Another View 

  • Arabian Nights – Volume 1, The Restless One Tisíc a jedna noc I – neklidná / As mil e uma noites – Volume 1, o inquieto
    Directed by: Miguel Gomes
    Portugal, France, Germany, Switzerland, 2015, 125 min

    Portugal in crisis – the director is immersed in his new film, however, he fails to find meaning in his work so he turns to the young and beautiful Scheherazade who, with courage and enthusiasm, will try to change her ill-fated destiny and not bore the King with grim stories of the unrest sweeping the land. This three-part film by a distinctive filmmaker who attempts to give an up-to-date account of his country drew audiences at this year’s IFF in Cannes.

  • Arabian Nights – Volume 2, The Desolate One Tisíc a jedna noc II – zoufalá / As mil e uma noites – Volume 2, o desolado
    Directed by: Miguel Gomes
    Portugal, France, Germany, Switzerland, 2015, 131 min

    In volume two of Arabian Nights, Scheherazade continues to perform for her life, trying not to bore the King with mournful tales about the gloom besetting the afflicted land. And so once again in this part of Gomes’ trilogy no holds are barred, theatrical stylization alternates with realistic narration, and it’s up to the viewer to be the co-narrator of the tales told.

  • Arabian Nights – Volume 3, The Enchanted One Tisíc a jedna noc III – okouzlená / As mil e uma noites – Volume 3, o encantado
    Directed by: Miguel Gomes
    Portugal, France, Germany, Switzerland, 2015, 125 min

    In the final part of Arabian Nights, Scheherazade fears that the emotional weight of her stories may be her undoing. At her father’s urging, she decides to lighten up on the sadness and thereby enchant the King once more. The director dedicated the lightest and most playful part of the trilogy to his eight-year-old daughter Carolina with the wish that when she grows up she’ll watch the movie, hoping that it will inspire her and that she’ll be happy.

  • Black Stone Černé kamení / Black Stone
    Directed by: Roh Gyeong-tae
    South Korea, France, 2015, 92 min

    X deserts from the army and sets out to find his father, who has left civilisation behind in order to live in the jungle. This film meditation on the return to inner cleanliness is the final part of a trilogy by a Korean filmmaker looking to the legacy of Robert Bresson and Apichatpong Weerasethakul.

  • Bridgend Bridgend / Bridgend
    Directed by: Jeppe Rønde
    Denmark, 2015, 105 min

    The Virgin Suicides meets Nordic crime drama. Set within the shifting contours of a film about growing up, the provocatively ambiguous genre of the feature debut Bridgend marries mysticism to the punch of a procedural TV series. The topic of “investigation” is at the same time unexpectedly evanescent – like the mysterious energy defining “youth.”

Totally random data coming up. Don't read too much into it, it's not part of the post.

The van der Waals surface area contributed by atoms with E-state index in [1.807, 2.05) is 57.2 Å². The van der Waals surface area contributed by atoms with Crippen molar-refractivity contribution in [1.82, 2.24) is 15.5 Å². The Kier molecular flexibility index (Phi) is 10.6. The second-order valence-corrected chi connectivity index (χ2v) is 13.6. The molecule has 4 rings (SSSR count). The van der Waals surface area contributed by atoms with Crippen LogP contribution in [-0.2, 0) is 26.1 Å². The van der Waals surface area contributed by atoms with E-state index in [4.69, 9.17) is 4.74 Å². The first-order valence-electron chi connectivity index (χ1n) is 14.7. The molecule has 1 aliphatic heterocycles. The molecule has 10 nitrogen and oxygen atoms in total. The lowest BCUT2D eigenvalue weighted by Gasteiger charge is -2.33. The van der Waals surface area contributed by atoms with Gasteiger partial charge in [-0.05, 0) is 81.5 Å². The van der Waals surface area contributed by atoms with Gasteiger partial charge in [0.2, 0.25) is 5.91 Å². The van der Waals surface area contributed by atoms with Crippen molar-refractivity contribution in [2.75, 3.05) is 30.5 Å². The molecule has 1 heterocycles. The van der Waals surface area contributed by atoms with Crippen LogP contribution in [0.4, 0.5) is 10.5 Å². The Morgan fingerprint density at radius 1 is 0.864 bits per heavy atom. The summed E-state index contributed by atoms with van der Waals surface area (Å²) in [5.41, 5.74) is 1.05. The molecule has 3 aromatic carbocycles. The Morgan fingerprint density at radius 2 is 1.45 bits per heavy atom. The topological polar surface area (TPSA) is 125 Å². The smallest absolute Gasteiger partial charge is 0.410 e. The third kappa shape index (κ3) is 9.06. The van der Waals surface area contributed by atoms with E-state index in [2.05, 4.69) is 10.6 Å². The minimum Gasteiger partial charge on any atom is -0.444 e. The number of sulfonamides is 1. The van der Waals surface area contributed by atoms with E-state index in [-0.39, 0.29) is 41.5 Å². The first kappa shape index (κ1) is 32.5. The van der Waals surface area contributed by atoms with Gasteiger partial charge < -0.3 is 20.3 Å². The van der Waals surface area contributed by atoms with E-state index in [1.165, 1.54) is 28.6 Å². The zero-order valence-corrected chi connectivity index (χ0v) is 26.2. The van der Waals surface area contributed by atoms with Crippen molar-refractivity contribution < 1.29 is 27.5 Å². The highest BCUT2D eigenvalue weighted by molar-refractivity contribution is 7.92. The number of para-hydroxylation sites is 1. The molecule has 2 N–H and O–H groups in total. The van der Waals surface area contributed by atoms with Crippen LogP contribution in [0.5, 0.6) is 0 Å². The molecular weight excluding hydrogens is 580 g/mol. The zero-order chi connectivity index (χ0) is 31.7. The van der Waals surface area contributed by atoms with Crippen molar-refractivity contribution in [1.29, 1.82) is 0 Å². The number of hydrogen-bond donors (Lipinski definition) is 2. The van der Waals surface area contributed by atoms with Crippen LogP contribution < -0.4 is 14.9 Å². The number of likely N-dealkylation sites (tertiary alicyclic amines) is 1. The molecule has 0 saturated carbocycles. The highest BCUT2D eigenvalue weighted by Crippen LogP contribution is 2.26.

• The Disappearing Illusionist Mizející kouzelník Dirk Ohm / Dirk Ohm - illusjonisten som forsvant
    Directed by: Bobbie Peers
    Norway, Sweden, Germany, 2015, 93 min

    German illusionist Dirk Ohm gets mixed up in the search for a lost girl in northern Norway. While the inhabitants are combing the surrounding area, he envisions the girl in his fantasies and gradually falls in love with her. A film about human loneliness and about an illusion that may be stronger than reality.

  • Embrace of the Serpent Objetí hada / El abrazo de la serpiente
    Directed by: Ciro Guerra
    Colombia, Venezuela, Argentina, 2015, 122 min

    Over the course of forty years, Amazonian shaman Karamakate, the last survivor of his tribe, has been visited by two Western scientists who are trying to discover the secret of the miraculous and sacred yakruna plant. This remarkable black-and-white film follows the shaman as he joins them on a life-changing transcendental journey through the Amazon rainforest.

  • The Falling Ztrácení / The Falling
    Directed by: Carol Morley
    United Kingdom, 2014, 102 min

    All secrets come out eventually, noted Carl Gustav Jung in his work on the collective unconscious. The secret in the mysterious drama The Falling is unexpected and, in this case, Jung’s assertion certainly holds true. This muse-inspired portrayal of young people growing up in 1969 and the generational conflict of the era are conveyed with formal subtlety in the style of poetic realism.

  • The Gulls Rackové / Chaiki
    Directed by: Ella Manzheeva
    Russia, 2015, 87 min

    Elza is a beautiful, unhappily married and, above all, very lonely woman. Unexpected events compel her to re-examine her life and take a step which will affect not only her future, but the destiny of others as well. A powerful, atmospheric tale of alienation and hope.

  • The Here After Tady a potom / Efterskalv
    Directed by: Magnus von Horn
    Poland, Sweden, France, 2015, 102 min

    Making its way from Cannes to Karlovy Vary, the Swedish director’s debut takes as its focus of interest a taciturn young man named John, who returns to his hometown accompanied by his father after spending time away. Refined stager von Horn provokes his audience by carefully meting out his clues, leading to the revelation of a mystery that is causing everyone around to react with hostility to John’s return.

  • Chrieg Válka / Chrieg
    Directed by: Simon Jaquemet
    Switzerland, 2014, 110 min

    The frustrated adolescents portrayed in this film each have their own reasons for declaring war on the world, and they behave accordingly. A group of four outsiders are placed at a farm in a remote Alpine region from where they are to return to normal life as reformed individuals. Rather than their aggressive behaviour, it’s the relationships that develop between them which present a true testimony of who they really are.

  • Impressions of a Drowned Man Dojmy utonulého muže / Oi entyposeis enos pnigmenou
    Directed by: Kyros Papavassiliou
    Cyprus, Greece, Slovenia, 2015, 82 min

    A meditative drama about an artist, his life and death, as well as his search for memories that rise up from the flat landscape like the distant walls of city towers. Kyros Papavassiliou competed at Rotterdam with his feature debut.

  • Krisha Krisha / Krisha
    Directed by: Trey Edward Shults
    USA, 2015, 83 min

    In her 60s and still not a conformist, Krisha arrives at her sister’s house to celebrate Thanksgiving with the entire family. During preparations for the meal, however, old wounds are reopened. This stylistically courageous drama is the debut of Trey Edward Shults, a former Terrence Malick student. Awarded at SXSW.